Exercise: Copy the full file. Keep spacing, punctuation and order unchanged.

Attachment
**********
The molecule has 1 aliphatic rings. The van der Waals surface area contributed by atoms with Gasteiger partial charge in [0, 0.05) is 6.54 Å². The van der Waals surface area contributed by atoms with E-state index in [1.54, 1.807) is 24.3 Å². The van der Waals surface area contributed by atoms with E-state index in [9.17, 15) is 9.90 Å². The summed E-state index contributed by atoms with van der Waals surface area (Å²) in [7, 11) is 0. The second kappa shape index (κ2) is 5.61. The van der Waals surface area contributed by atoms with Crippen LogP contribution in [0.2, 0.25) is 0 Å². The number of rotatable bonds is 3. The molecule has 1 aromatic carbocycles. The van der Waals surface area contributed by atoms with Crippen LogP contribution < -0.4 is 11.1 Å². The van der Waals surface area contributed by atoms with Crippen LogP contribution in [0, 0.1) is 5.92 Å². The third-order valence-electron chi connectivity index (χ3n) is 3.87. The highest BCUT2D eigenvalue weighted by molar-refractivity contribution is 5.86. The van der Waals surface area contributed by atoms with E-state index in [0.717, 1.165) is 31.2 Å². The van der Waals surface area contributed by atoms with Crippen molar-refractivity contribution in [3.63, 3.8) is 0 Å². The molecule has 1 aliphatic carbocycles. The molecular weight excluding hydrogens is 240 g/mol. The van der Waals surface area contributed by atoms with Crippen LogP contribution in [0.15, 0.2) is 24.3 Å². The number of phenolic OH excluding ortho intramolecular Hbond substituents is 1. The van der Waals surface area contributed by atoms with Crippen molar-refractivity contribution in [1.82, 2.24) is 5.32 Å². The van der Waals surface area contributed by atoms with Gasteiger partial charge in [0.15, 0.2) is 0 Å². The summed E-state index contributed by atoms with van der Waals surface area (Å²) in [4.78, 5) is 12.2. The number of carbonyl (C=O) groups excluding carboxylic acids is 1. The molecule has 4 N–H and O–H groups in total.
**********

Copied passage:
The molecule has 1 aliphatic rings. The van der Waals surface area contributed by atoms with Gasteiger partial charge in [0, 0.05) is 6.54 Å². The van der Waals surface area contributed by atoms with E-state index in [1.54, 1.807) is 24.3 Å². The van der Waals surface area contributed by atoms with E-state index in [9.17, 15) is 9.90 Å². The summed E-state index contributed by atoms with van der Waals surface area (Å²) in [7, 11) is 0. The second kappa shape index (κ2) is 5.61. The van der Waals surface area contributed by atoms with Crippen LogP contribution in [0.2, 0.25) is 0 Å². The number of rotatable bonds is 3. The molecule has 1 aromatic carbocycles. The van der Waals surface area contributed by atoms with Crippen LogP contribution < -0.4 is 11.1 Å². The van der Waals surface area contributed by atoms with Crippen LogP contribution in [0, 0.1) is 5.92 Å². The third-order valence-electron chi connectivity index (χ3n) is 3.87. The highest BCUT2D eigenvalue weighted by molar-refractivity contribution is 5.86. The van der Waals surface area contributed by atoms with E-state index in [0.717, 1.165) is 31.2 Å². The van der Waals surface area contributed by atoms with Crippen molar-refractivity contribution in [3.63, 3.8) is 0 Å². The molecule has 1 aliphatic carbocycles. The molecular weight excluding hydrogens is 240 g/mol. The van der Waals surface area contributed by atoms with Crippen LogP contribution in [0.15, 0.2) is 24.3 Å². The number of phenolic OH excluding ortho intramolecular Hbond substituents is 1. The van der Waals surface area contributed by atoms with Crippen molar-refractivity contribution in [1.82, 2.24) is 5.32 Å². The van der Waals surface area contributed by atoms with Gasteiger partial charge in [0.15, 0.2) is 0 Å². The summed E-state index contributed by atoms with van der Waals surface area (Å²) in [4.78, 5) is 12.2. The number of carbonyl (C=O) groups excluding carboxylic acids is 1. The molecule has 4 N–H and O–H groups in total.